May 2019 and June 2019 Boston Area Poetry Readings

Poetry and all that jazz

All that energy from National Poetry Month seems to have spilled into May and June this year. Of special note:

  • U.S. Poet Laureate Tracy K. Smith reading at Harvard TODAY, May 2
  • Rafael Campo in Cambridge Monday, May 6
  • Gabrielle Calvocoressi in Belmont Thursday, May 23
  • New Boston Poet Laureate Porsha Olayiwola in Roslindale Thursday, May 23
  • Cervena Barva’s monthly readings at the Somerville Arts at the Amory

Thanks as always to Daniel Bouchard for compiling these listings.

Thursday, May 2, 4 – 5:30 pm
Tracy K. Smith
Harvard Arts Medal Ceremony
Agassiz Theatre
5 James St.
Cambridge, MA
free ticket required
617-496-2222

Thursday, May 2, 5:30 pm
Dawn Lundy Martin
Brown University
McCormack Family Theater
70 Brown St.
Providence, RI

Continue reading “May 2019 and June 2019 Boston Area Poetry Readings”

Come See Me Read at the Solidarity Salon, Saturday April 27, 2019

Flyer for Solidarity Salon, April 27, 7pm at Third Life Studios in Somerville MA

Thanks to Lisa DeSiro for organizing this event.

Solidarity Salon
Saturday, April 27, 2019
7:00–9:00pm (doors open 6:45pm)
Third Life Studio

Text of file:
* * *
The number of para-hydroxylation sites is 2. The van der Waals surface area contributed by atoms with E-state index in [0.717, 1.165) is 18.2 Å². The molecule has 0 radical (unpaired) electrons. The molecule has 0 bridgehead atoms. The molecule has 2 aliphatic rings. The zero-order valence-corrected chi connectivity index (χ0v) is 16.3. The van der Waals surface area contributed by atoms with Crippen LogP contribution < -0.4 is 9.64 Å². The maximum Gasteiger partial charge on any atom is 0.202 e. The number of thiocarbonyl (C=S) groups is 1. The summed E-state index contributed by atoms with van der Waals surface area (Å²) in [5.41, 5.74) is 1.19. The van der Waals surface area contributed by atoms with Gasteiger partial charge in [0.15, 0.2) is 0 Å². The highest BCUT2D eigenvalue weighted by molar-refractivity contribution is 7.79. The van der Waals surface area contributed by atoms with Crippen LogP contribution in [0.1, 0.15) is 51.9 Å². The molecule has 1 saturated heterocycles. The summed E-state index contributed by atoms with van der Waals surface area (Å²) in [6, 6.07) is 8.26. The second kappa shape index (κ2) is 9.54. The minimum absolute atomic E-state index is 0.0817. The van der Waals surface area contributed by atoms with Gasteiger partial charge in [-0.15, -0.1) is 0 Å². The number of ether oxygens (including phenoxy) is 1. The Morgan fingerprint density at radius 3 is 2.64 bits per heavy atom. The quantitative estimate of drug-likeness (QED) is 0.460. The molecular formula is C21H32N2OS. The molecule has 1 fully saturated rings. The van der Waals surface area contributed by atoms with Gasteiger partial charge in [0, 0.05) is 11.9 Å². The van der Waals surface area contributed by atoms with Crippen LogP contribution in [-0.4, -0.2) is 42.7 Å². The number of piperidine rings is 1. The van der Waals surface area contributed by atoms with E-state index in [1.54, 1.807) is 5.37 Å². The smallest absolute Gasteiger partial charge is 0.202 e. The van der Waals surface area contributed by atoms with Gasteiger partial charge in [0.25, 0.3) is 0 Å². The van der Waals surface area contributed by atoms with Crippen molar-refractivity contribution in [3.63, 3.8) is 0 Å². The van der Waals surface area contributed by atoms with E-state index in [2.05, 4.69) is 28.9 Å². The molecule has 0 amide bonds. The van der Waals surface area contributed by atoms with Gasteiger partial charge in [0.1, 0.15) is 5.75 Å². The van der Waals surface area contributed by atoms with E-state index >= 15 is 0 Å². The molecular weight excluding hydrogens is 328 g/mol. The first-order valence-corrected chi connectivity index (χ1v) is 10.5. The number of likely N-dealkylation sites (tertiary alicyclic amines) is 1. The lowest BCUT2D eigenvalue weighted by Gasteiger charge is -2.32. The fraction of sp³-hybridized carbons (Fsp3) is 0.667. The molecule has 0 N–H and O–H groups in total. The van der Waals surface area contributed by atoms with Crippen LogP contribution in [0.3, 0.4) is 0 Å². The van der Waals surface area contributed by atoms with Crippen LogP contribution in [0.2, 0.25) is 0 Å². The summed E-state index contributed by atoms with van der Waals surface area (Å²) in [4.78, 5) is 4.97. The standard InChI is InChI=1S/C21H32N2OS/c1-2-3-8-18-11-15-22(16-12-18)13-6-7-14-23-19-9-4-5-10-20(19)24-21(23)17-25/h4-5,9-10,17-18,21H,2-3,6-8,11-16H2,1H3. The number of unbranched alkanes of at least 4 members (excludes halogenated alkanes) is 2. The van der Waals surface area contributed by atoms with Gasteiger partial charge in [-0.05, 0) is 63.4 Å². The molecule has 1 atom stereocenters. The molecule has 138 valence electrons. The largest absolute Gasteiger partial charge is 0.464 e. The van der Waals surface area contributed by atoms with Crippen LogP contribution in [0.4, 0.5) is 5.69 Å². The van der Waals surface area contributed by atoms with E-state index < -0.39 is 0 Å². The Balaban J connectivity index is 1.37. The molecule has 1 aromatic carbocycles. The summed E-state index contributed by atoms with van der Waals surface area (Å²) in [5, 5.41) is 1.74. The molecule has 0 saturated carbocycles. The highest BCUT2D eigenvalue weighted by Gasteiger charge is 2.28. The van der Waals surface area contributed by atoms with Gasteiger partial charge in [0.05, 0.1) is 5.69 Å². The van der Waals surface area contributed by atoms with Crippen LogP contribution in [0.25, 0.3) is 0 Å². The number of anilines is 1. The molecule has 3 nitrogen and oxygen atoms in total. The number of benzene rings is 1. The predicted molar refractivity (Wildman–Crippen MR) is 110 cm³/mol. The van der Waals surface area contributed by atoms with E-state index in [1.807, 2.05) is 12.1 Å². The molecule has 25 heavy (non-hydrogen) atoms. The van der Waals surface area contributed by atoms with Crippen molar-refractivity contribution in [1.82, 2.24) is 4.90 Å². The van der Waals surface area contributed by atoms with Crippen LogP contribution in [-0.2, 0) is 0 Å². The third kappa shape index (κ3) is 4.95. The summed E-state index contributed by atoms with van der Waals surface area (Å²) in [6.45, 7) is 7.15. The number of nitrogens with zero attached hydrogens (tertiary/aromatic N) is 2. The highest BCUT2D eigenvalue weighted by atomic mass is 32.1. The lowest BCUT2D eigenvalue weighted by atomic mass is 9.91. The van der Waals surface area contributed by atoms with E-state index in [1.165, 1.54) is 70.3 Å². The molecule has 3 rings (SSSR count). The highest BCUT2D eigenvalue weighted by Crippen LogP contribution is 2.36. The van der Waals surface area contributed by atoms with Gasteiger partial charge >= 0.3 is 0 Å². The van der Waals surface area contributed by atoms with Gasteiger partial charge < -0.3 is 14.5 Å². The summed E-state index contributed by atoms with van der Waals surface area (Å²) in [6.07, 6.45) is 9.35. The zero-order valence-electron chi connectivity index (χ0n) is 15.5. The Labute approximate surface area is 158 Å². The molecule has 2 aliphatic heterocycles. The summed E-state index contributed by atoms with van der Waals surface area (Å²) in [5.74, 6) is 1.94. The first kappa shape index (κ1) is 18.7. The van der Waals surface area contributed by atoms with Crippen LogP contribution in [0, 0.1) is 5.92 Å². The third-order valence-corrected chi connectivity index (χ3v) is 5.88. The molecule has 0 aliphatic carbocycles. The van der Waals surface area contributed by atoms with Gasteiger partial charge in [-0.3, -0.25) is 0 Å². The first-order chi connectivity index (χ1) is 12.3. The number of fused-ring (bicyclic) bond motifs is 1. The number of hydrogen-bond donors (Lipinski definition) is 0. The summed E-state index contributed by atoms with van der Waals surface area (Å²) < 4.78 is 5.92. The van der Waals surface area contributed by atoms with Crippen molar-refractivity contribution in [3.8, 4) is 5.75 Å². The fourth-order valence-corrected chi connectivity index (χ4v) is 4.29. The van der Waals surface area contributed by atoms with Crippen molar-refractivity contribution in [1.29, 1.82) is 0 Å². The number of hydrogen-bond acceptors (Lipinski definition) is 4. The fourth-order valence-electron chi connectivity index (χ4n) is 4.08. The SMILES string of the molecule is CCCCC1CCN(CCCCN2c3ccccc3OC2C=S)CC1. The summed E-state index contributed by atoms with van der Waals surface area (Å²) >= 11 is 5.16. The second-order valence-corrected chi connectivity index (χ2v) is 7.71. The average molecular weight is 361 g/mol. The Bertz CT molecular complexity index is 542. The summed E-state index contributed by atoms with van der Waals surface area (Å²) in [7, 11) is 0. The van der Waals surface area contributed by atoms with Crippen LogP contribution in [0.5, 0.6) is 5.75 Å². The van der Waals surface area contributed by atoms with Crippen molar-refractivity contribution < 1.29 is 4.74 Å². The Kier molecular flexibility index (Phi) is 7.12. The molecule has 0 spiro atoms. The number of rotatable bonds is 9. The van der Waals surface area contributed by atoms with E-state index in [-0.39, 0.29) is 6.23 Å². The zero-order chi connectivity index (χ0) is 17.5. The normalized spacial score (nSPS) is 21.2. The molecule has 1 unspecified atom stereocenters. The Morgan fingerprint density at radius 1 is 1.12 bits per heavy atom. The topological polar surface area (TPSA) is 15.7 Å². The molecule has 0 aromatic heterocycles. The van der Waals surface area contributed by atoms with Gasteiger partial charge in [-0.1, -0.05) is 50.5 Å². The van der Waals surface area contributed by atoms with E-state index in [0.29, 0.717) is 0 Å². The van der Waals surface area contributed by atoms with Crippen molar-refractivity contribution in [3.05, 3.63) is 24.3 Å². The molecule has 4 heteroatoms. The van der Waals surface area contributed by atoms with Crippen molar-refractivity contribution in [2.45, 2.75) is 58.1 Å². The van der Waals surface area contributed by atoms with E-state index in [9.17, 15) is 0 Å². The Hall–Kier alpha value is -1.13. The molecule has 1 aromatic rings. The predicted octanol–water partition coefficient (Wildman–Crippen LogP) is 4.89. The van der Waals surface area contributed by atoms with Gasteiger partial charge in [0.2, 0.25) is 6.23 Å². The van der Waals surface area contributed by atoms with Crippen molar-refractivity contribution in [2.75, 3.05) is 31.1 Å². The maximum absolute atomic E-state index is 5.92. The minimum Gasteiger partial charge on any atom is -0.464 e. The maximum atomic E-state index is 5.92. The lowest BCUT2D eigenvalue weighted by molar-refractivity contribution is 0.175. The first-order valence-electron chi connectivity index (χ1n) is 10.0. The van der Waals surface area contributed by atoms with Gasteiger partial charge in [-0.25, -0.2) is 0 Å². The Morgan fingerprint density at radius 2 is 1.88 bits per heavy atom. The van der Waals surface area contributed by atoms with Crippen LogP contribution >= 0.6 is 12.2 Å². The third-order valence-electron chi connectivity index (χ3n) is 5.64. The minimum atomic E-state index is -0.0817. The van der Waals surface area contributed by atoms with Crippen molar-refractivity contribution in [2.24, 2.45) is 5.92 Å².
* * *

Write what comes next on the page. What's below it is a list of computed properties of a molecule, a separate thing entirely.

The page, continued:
33 Union Square, Somerville MA

Featuring:
Paintings by Andrea Lynne
Poetry by Robert Carr, Frances Donovan, and Kelly DuMar (with members of Playback Theatre)
Music by Robin Ginenthal (soprano) and Lisa DeSiro (piano)
Hard Stones, a song cycle written by Griffin Candey with texts by Lisa DeSiro,
performed by Ann Moss (soprano) and Lois Shapiro (piano)

Admission $5.00
Reception afterward including refreshments
Books, CDs, and art available to purchase

Directions and parking information: https://www.thirdlifestudio.com/directions

April 2019 Boston Area Poetry Readings

National Poetry Month means an explosion of poetry readings in Boston and environs. The Mass Poetry Festival is on hiatus this year as they work with Grub Street and the Harvard Bookstore to open the new Narrative Arts Center in South Boston’s Seaport District. The Boston Public Library is holding its own festival April 3-7 though–details below.

Thanks as always to Daniel Bouchard for compiling these listings. Check out his new book Spider Drop from Subpress Collective.

Of special note:

Continue reading “April 2019 Boston Area Poetry Readings”

How My Queerness Has Affected My Financial Well-Being

Dollar bill and queer pride flag

Nancy, one of my favorite podcasts, is doing a series on Queer Money Matters, and it’s gotten me thinking about how my queerness has affected my own financial well-being. Like my queerness itself, it’s all tangled up with other issues. Continue reading “How My Queerness Has Affected My Financial Well-Being”

March and April 2019 Boston Area Poetry Readings

Poetry and all that jazz

Expect lots more listings to arrive before National Poetry Month begins in April. March’s reading listings are rather rich as it is. Thanks as always to Daniel Bouchard for compiling these listings. Feel free to comment with your own announcements below, or submit your event for listing on the Mass Poetry website.

CLICK HERE FOR AN UPDATED LIST OF APRIL 2019 READINGS

Friday, March 1, 7 pm
Paula Bonnell, David Miller, Steve Rapp
The Old Manse
Concord, MA

Sunday, March 3, 1 – 3:30 pm
Tony Brown and Dzvinia Orlowsky
Poetry: The Art Of Words
Plymouth Public Library/Otto Fehlow Room